Nora Webster by Colm Tóibín (read in 2015)
Smile by Roddy Doyle (read in 2018)
Snowflake by Louise Nealon (read in 2021)
Acts of Desperation by Megan Nolan (read in 2021)

All the Rivers by Dorit Rabinyan (read in 2017)
Second Person Singular by Sayed Kashua (read in 2019)

The Story of the Lost Child by Elena Ferrante (read in 2016)
First Execution by Domenico Starnone (read in 2019)
A Girl Returned by Donatella Di Pietrantonio (read in 2020)
The Dry Heart by Natalia Ginzburg (read in 2022)

Muokkaaja: maaliskuu 30, 2:25 pm

Muokkaaja: lokakuu 25, 2022, 6:00 pm




Korea (Democratic People's Republic of)

Korea (Republic of)
Human Acts by Han Kang (read in 2017)
Lemon by Kwon Yeo-sun (read in 2022)

Crossing by Pajtim Statovci (country of birth) (read in 2022)



Muokkaaja: kesäkuu 29, 2022, 3:18 pm

Lao People's Democratic Republic


The Children of the Ghetto: My Name is Adam by Elias Khoury (read in 2019)







marraskuu 26, 2021, 8:50 pm








Marshall Islands



Muokkaaja: kesäkuu 29, 2022, 3:12 pm

Sudden Death by Alvaro Enrigue (read in 2017)
Tomb Song by Julián Herbert (read in 2018)
Tell Me How it Ends by Valeria Luiselli (read in 2020)


Republic of Moldova




Straight From the Horse's Mouth by Meryem Alaoui (read in 2022)



Muokkaaja: heinäkuu 21, 2022, 4:53 pm



We Measure the Earth with Our Bodies by Tsering Yangzom Lama (born and raised in Nepal but ethnically Tibetan) (read in 2022)

The Ditch by Herman Koch (read in 2019)
Outsider in Amsterdam by Janwillem van de Wetering (read in 2020)

New Zealand
The Luminaries by Eleanor Catton (read in 2018)



Looking for Transwonderland by Noo Saro-Wiwa (read in 2017)
My Sister, the Serial Killer by Oyinkan Braithwaite (read in 2019)
The Girl with the Louding Voice by Abi Daré (read in 2020)
Lightseekers by Femi Kayode (read in 2021)
Prayer for the Living by Ben Okri (read in 2021)

One of Us: Anders Breivik and the Massacre in Norway by Åsne Seierstad (read in 2016)

Bitter Orange Tree by Jokha Alharthi, translated from the Arabic by Marilyn Booth (read in 2022)

Muokkaaja: kesäkuu 29, 2022, 3:44 pm

Exit West by Mohsin Hamid (read in 2017)
Unmarriageable by Soniah Kamal (read in 2020)




Papua New Guinea




Death in Breslau by Marek Krajewski (read in 2016)
Chasing the King of Hearts by Hanna Krall (read in 2017)
Drive Your Plow Over the Bones of the Dead by Olga Tokarczuk (read in 2019)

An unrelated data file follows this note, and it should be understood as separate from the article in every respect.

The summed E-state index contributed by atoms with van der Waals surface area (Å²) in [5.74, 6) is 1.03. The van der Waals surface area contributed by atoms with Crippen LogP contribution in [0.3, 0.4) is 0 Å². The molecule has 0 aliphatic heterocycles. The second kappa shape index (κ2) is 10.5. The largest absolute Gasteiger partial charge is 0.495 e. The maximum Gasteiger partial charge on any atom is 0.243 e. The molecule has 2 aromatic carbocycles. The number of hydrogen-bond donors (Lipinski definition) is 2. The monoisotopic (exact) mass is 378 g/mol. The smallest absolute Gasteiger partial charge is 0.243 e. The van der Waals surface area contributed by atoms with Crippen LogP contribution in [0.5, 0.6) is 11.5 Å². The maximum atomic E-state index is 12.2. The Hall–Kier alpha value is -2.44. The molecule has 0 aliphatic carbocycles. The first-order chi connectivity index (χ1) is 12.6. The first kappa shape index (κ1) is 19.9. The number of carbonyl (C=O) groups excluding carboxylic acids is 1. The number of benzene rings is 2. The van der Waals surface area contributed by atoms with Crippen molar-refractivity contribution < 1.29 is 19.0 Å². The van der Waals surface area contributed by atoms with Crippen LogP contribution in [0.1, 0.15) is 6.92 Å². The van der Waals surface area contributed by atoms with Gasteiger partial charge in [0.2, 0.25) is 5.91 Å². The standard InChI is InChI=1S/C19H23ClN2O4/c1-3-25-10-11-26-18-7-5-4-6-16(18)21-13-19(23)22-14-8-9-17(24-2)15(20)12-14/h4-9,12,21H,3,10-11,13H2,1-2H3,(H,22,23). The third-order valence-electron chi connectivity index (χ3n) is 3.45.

Muokkaaja: marraskuu 27, 2021, 1:45 pm


Russian Federation
The Aviator by Evgenii Vodolazkin (read in 2018)
Klotsvog by Margarita Khemlin (read in 2019)


Muokkaaja: marraskuu 27, 2021, 1:34 pm

Saint Kitts and Nevis

Saint Lucia

Saint Vincent and the Grenadines


San Marino

Sao Tome and Principe

Saudi Arabia


The Tiger's Wife by Teá Obreht (read in 2019)


Muokkaaja: helmikuu 21, 1:12 pm

Sierra Leone




Solomon Islands


South Africa
The Woman Next Door by Yewande Omotoso (read in 2017)
An Island by Karen Jennings (read in 2023)

South Sudan

Labyrinth of the Spirits by Carlos Ruiz Zafón (read in 2018)
Come On Up by Jordi Nopca (read in 2021)

Sri Lanka
A Passage North by Anuk Arudpragasam (read in 2021)
The Seven Moons of Maali Almeida by Shehan Karunatilaka (read in 2023)

Muokkaaja: huhtikuu 18, 12:08 pm

Season of Migration to the North by Tayeb Salih (read in 2023)



The Man on the Balcony by Maj Sjöwall and Per Wahlöö (read in 2016)
Detective Inspector Huss by Helene Tursten (read in 2018)
The Wolf and the Watchman by Niklas Natt och Dag (read in 2019)

Autopsy of a Father by Pascale Kramer (read in 2017)


Muokkaaja: marraskuu 28, 2021, 3:42 pm



Gravel Heart by Abdulrazak Gurnah (read in 2021)

Bangkok Wakes to Rain by Pitchaya Sudbanthad (read in 2020)


An African in Greenland by Tété-Michel Kpomassie (read in 2020)


Trinidad and Tobago


Honour by Elif Şafak (read in 2016)
Dawn: Stories by Selahattin Demirtaş (read in 2019)



Muokkaaja: helmikuu 14, 12:19 pm



United Arab Emirates

United Kingdom
The Northern Clemency by Philip Hensher (read in 2015)
Unsettled Ground by Claire Fuller (read in 2021)
North and South by Elizabeth Gaskell (read in 2021)
Trespasses by Louise Kennedy (read in 2023)

United States of America